In time he learnt to crawl around them. Things came to a head when he managed to crawl under my study table, the seat of my throne, the Kings Landing to my seven kingdoms.
All attempts to drag him out from under there were met with loud wails and hysterical sobs that brought immediate response from my mother.
I had arrived at a deadlock. Force would only give temporary respite. I might get my room back but for how long?
Mother would not let the wails of her youngest go unheard. And once she intervened the decision would no longer be in my hands.
I summoned a meeting of the elders.
My two sisters had also been given a separate room and my action would no doubt affect them too. So it was only fair that I discuss the current dilemma with them.
The two sat impassively as I presented my case; the study area was sacrosanct, if I let my brother enter it, I would be setting precedents with disastrous consequences. Pretty soon he’d be roaming all over the place.
So? They inquired.
But that must never happen.
Why? They inquired.
I owned the room he should limit himself to the crib! I bellowed.
Owned?! They inquired.
Fine, I shared it with him, I huffed.
And? They inquired.
It was a trust shown in us by our parents and we were both equal parties to that trust, I mumbled.
So is the room yours by right? This was getting annoying.
No, but I was the majority by size and I couldn’t give in to the whims of a smaller party, that would show me as a weakling, I sputtered. He’s a mummy-daddy weakling! I earned this room!
And a show of strength against this mummy-daddy baby will prove your strength? They asked, what’s the worst you can do? Lock him in his crib? Once he has endured your worst do you think you will ever be able to use it again without mother finding out? And how much longer after that will you be able to hold sway over the room? On the other hand, what if you let him roam around? He tears your posters? Stick them a bit higher where he can’t reach.
Let him crawl wherever he wants to, how long do you think will he stay there? What’s the worst that can happen? He can’t possibly take over the room. Most probably he will grow tired and bored. You will still have the aura of being bigger without having to show your superiority and he will continue to look up to you for guidance and support. On the other hand if you choose to show him who’s boss, mother will have no choice but to interfere. She will take away our privileges of being responsible adults and you will have wasted, in a moment of arrogance and high handedness, our years of obedience and diligence which led us to our freedom.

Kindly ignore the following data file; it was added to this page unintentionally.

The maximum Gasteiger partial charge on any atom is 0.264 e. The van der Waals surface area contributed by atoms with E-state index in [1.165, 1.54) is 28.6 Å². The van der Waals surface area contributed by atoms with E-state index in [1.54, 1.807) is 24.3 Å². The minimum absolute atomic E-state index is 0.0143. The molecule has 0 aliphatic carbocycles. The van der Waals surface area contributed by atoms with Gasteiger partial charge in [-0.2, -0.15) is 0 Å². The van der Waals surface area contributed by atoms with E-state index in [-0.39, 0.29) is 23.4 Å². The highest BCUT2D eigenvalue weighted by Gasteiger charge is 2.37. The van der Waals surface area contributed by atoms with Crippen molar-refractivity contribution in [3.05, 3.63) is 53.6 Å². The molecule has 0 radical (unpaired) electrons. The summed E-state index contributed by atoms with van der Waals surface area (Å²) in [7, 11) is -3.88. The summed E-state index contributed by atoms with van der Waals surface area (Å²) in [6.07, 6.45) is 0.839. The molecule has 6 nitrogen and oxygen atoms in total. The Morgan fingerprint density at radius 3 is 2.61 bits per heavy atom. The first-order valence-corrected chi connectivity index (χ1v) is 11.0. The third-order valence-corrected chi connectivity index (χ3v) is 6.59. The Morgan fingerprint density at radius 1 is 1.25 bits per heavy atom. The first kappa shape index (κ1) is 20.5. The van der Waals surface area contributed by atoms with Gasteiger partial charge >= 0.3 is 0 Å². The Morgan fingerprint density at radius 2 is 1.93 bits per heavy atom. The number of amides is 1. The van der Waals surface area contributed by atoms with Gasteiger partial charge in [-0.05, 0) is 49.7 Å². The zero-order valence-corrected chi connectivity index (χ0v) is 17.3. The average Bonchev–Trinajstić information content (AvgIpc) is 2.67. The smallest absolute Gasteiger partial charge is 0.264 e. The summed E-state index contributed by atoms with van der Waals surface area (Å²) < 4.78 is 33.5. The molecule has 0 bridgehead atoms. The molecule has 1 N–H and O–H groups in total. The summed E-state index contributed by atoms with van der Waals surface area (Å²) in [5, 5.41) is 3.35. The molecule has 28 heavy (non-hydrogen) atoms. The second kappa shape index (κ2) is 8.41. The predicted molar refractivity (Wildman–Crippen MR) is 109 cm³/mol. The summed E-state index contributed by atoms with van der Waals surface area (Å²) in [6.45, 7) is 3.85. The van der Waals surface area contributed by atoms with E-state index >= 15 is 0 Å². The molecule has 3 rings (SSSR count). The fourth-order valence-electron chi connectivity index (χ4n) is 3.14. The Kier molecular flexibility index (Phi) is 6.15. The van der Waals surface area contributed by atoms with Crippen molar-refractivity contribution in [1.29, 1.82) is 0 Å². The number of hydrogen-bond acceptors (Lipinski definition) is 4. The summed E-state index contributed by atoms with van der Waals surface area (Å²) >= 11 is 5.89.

It was an eloquent response, I had to agree, albeit to myself, but I wasn’t ready to cave in yet.
He will always be a mama’s boy won’t he? Calling for her help to get his way.
Weren’t we all, at one stage or another? She smiled.
Yeah but not anymore, this is mothers way of keeping us in check, my tongue was running ahead of my mind now.
And that’s bad because?
Because I’m too old to take directions and instructions anymore! It’s my room I’ll do what I want there, I can’t let mother question me everytime he complains to her! I was losing the argument, I could feel it the balance shifting.
My elder sister stood up, grabbed my younger sisters finger, sighed and said, do what you will but know this, I will not be a part of this, it will define who you are for the rest of your life, you will not have gained anything and your strength will forever be exposed .
With that the two walked off into the sunset of their room.
In the course of time, I learnt to ignore the odd torn book or spilled milk. To say I was happy would be an understatement , I was happy with the status quo prior to the onset of the crawling. But now I realised that change cannot be stopped. You have to roll with the punches and hope to remain standing at the end of it all.
That is strength.
The source of power lies in never having to use it.
I never again had a problem with my brother , who in time has come to be my greatest supporter and defender.

Anatomy of a Government Officer


It all starts from the shoes.
It has to.
They have been run ragged, scampering from floor to floor..pressed under the burden of massive, rotting, fly-stained files. Each time the wearer presents a new case to his superior with ‘submitted for kind perusal, please’ , the soles cave in on themselves a little more.